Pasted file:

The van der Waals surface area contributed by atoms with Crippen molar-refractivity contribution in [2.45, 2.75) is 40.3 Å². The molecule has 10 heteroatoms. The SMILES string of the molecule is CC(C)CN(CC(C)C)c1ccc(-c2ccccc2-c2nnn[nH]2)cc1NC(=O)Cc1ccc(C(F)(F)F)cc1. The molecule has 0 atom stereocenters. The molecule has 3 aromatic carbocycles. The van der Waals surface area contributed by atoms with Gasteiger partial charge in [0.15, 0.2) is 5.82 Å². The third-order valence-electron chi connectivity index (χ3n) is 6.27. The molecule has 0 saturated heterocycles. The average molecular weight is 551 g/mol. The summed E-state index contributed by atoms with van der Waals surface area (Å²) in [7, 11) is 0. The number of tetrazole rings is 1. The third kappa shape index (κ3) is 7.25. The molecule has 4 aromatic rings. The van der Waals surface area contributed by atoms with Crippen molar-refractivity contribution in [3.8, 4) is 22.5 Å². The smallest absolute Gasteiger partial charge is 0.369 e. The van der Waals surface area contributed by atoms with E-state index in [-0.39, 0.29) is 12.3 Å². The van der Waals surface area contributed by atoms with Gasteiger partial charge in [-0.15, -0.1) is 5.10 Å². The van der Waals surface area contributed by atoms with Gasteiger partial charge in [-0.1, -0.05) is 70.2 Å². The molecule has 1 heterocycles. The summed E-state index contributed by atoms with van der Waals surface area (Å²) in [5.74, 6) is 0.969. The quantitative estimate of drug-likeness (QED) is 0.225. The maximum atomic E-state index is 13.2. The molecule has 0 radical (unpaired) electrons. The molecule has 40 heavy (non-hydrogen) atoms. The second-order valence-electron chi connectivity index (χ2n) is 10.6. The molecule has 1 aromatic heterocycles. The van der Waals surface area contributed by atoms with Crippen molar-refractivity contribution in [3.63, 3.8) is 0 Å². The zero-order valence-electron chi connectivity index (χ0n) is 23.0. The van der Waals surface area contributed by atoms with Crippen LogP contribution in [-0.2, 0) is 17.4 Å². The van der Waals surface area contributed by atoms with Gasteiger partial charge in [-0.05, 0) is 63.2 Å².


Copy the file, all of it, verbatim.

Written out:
The van der Waals surface area contributed by atoms with Crippen molar-refractivity contribution in [2.45, 2.75) is 40.3 Å². The molecule has 10 heteroatoms. The SMILES string of the molecule is CC(C)CN(CC(C)C)c1ccc(-c2ccccc2-c2nnn[nH]2)cc1NC(=O)Cc1ccc(C(F)(F)F)cc1. The molecule has 0 atom stereocenters. The molecule has 3 aromatic carbocycles. The van der Waals surface area contributed by atoms with Gasteiger partial charge in [0.15, 0.2) is 5.82 Å². The third-order valence-electron chi connectivity index (χ3n) is 6.27. The molecule has 0 saturated heterocycles. The average molecular weight is 551 g/mol. The summed E-state index contributed by atoms with van der Waals surface area (Å²) in [7, 11) is 0. The number of tetrazole rings is 1. The third kappa shape index (κ3) is 7.25. The molecule has 4 aromatic rings. The van der Waals surface area contributed by atoms with Crippen molar-refractivity contribution in [3.8, 4) is 22.5 Å². The smallest absolute Gasteiger partial charge is 0.369 e. The van der Waals surface area contributed by atoms with E-state index in [-0.39, 0.29) is 12.3 Å². The van der Waals surface area contributed by atoms with Gasteiger partial charge in [-0.15, -0.1) is 5.10 Å². The van der Waals surface area contributed by atoms with Gasteiger partial charge in [-0.1, -0.05) is 70.2 Å². The molecule has 1 heterocycles. The summed E-state index contributed by atoms with van der Waals surface area (Å²) in [5.74, 6) is 0.969. The quantitative estimate of drug-likeness (QED) is 0.225. The maximum atomic E-state index is 13.2. The molecule has 0 radical (unpaired) electrons. The molecule has 40 heavy (non-hydrogen) atoms. The second-order valence-electron chi connectivity index (χ2n) is 10.6. The molecule has 1 aromatic heterocycles. The van der Waals surface area contributed by atoms with Crippen molar-refractivity contribution in [3.63, 3.8) is 0 Å². The zero-order valence-electron chi connectivity index (χ0n) is 23.0. The van der Waals surface area contributed by atoms with Crippen LogP contribution in [-0.2, 0) is 17.4 Å². The van der Waals surface area contributed by atoms with Gasteiger partial charge in [-0.05, 0) is 63.2 Å².